The human personality is memory enfleshed, our past briefly materialized as a protection from the vagaries of the present. Personality is derived from the Latin persona for mask. It’s an accretion, not us.
People do and say things because of who they are, not because of who you are.
If it’s true, it’s true for everyone. If it’s false, it’s personal.
We do not see anything as it is. We see everything as we are. It is an em-bubbled existence—private, personal and contradictory. Eventually, the bubble pops. Now, what happens when that happens?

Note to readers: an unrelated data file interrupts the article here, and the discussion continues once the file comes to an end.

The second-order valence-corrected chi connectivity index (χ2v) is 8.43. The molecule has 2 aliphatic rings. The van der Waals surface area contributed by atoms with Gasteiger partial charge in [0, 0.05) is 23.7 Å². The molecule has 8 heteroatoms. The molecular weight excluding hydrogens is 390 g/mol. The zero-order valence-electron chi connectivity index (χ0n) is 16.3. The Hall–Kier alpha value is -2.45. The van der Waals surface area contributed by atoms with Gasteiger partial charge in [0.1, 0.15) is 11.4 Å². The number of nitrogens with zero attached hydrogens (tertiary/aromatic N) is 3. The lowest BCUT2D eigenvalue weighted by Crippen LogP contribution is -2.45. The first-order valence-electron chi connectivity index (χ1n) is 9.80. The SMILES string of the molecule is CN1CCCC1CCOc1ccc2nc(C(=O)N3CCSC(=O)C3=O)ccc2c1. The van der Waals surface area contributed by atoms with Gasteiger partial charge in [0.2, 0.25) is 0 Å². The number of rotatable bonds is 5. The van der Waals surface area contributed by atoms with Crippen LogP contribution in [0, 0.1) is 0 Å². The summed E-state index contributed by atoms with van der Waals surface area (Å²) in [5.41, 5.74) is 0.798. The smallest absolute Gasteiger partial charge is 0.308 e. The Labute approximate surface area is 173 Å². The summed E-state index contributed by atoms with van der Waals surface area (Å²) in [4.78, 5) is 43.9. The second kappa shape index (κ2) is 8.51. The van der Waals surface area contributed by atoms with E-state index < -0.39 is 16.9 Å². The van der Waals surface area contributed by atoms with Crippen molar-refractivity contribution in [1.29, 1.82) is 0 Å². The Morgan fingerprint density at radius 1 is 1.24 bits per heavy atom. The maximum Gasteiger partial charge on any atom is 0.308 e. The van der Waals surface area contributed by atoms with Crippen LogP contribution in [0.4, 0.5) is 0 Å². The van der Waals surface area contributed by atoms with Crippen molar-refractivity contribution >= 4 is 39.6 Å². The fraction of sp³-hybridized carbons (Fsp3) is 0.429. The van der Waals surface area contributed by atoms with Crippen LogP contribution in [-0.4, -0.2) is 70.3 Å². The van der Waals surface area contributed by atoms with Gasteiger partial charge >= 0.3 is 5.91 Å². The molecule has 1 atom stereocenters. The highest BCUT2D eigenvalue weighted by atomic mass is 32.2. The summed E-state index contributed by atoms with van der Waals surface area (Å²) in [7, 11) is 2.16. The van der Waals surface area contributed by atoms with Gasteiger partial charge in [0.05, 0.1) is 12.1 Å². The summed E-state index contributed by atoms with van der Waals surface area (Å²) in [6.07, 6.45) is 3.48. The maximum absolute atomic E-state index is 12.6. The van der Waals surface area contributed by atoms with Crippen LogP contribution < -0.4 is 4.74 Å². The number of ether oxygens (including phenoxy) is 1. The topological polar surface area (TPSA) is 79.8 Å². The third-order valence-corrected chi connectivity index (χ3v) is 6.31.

The human personality is an edifice to the past. It is the conditioned self, the sum total of all of our experiences and of our reactions to those experiences. It’s why some of us are left-handed, others of us stutter, and why Glen Campbell did what he did while drinking like a fish and being unable to read a note of music. We haul this accumulation around with us. We think it is who we are, but it isn’t. It’s just mental and psychological stuff, a moldering pile of bellicosities and beliefs, of preferences and aversions, of memories and habits, of suspicions, traditions and worry patterns. It is good, now and then, to drop this congealment. To draw a breath. To see a bird without naming it.